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Electric Field Help!

  1. Jan 17, 2006 #1
    Can anyone help me with this question? thank-you

    An electron and a proton are each placed at rest in an external uniform electric field of 540 N/C. Calculate the speed of each particle after 46 ns.

    I changed the protons and electrons, I'm not sure why its just a step my instructor told us to do, I'm assuming it is becoming the acceleration? I know I have to incorporate the mass somewhere. Its hard tryin to remember kinematics since we did them in September. But i changed the electrons (540x-1.6e-19) and protons (540x-1.6e-19) and the time is 46e-6 seconds. Would I use vf=vi+at? If so I know vi=0 and the time amd I would be solving for the final velocity
     
  2. jcsd
  3. Jan 17, 2006 #2
    You *almost* have it, your thinking is definitely on the right track. You can solve this problem in this series of steps.

    Step 1: Find the force acting on each particle.
    Step 2: Find the acceleration for each particle.
    Step 3: Plug the acceleration and time into the formula that you mentioned above and solve for vf.

    For completeness sake, I will work out the steps below. Don't look at them unless you are absolutely stuck even after trying the steps given above (as i think you can do this without the help!).
    .
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    Step 1:
    --------------
    The force acting on each particle is the same because the electric field is uniform everywhere and the charge on each particle is the same. However, the direction is *opposite* because positive and negative charges are either attracted to the source of the electric field or repulsed by it.

    Electron
    ---------------
    F = EQ = (540 N/C)(-1.60x10^-19 C) = - 8.64x10^-17 N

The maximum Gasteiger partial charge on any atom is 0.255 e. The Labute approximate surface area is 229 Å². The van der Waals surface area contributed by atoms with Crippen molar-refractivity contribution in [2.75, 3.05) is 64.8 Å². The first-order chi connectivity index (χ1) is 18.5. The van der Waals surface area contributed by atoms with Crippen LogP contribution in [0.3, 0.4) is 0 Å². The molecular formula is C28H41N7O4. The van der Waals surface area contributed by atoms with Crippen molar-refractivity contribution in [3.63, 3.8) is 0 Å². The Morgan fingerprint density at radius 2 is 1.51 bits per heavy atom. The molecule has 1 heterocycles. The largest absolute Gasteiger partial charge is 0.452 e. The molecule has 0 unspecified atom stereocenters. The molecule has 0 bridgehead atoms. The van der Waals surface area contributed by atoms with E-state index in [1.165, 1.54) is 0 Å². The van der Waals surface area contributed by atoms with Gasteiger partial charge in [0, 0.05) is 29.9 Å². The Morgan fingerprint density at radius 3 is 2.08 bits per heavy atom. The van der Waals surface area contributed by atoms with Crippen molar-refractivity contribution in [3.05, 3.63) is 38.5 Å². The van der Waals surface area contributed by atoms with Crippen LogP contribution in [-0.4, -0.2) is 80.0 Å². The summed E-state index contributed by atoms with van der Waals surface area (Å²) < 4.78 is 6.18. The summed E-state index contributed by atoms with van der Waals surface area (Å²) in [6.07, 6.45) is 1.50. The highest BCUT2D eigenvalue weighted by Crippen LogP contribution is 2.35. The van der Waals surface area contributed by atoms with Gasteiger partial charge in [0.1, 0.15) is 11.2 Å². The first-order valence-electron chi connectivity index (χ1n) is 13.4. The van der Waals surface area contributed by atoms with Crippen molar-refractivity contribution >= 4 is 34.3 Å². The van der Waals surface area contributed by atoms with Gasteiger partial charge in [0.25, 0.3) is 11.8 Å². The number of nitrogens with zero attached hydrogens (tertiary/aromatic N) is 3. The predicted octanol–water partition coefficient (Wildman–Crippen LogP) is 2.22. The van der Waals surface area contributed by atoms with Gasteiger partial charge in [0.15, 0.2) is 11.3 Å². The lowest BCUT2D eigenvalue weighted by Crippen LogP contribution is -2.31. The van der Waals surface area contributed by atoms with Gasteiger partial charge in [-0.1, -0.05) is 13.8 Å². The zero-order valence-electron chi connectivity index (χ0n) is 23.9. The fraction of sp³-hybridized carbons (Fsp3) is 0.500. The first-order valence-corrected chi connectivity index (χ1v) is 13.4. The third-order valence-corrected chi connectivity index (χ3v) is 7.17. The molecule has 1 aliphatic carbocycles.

Proton
    ----------------
    F = EQ = (540 N/C)(1.60x10^-19 C) = 8.64x10^-17 N

    Step #2:
    Note that even though the force is the same on each particle, the acceleration will NOT be the same. This is because the proton is much more massive than an electron (it is easier for the force to speed up the electron). The masses of the proton and electron are constants so be sure to memorize them because they will be needed in problems a lot (and you usually are not given them in the text!). You can find the acceleration for each particle via Newton's law:

    Electron
    ---------------
    F = ma; (- 8.64x10^-17 N)= (9.11x10^-31kg)a
    a = - 9.48x10^13 m/s^2

    Proton
    ---------------
    F = ma; (8.64x10^-17 N)= (1.67x10^-27kg)a
    a = 5.17x10^10 m/s^2

    Step #3
    ---------------
    Assume that the initial veloctity is zero and solve. Note that nanoseconds are 10^-9 s not 10^-6 like you have above.

    Electron
    ---------------
    Vf = Vi +at
    Vf = (0 m/s) + (-9.48x10^13m/s^2)(46x10^-9s) = - 4.36x10^6 m/s
    (the negative sign simply means that the velocity is in the opposite direction for the electron when compared to the proton)

    Proton
    ---------------
    Vf = Vi +at
    Vf = (0 m/s) + (5.17x10^10m/s^2)(46x10^-9s) = 2.34x10^3 m/s
     
    Last edited: Jan 17, 2006
  4. Jan 17, 2006 #3
    e

    Can anyone help me with this problem?

    [​IMG]

    Three positive point charges of q1 = 4.5 nC, q2 = 6.0 nC, and q3 = 2.0 nC, respectively, are arranged in a triangle, as shown in Figure 17-25. Find the magnitude and direction of the electric force on the 6.0 nC charge. I looked this up but im pretty sure there are some errors in my work. After finding the force of F1,2 (1.21e-7) and F2,3 (5.89e-8) with coulombs law, I then broke up into components and I got for F1,2,y (1.21e-7 x sin45), is that correct? And I got 8.58e-8. I did the same for F2,3,y and I got 6.36e9. For Fi,2,x which is (1.21e-7 x cos45), I got 8.58e-8, and for F2,3,x I got 3.81e-9. After adding the x and y components I got the sum of x=8.96e-8, and y=6.36e-9, I did a2 + b2=c 2 and I got 6.39e9. Can someone check my work?
     
    Last edited: Jan 17, 2006
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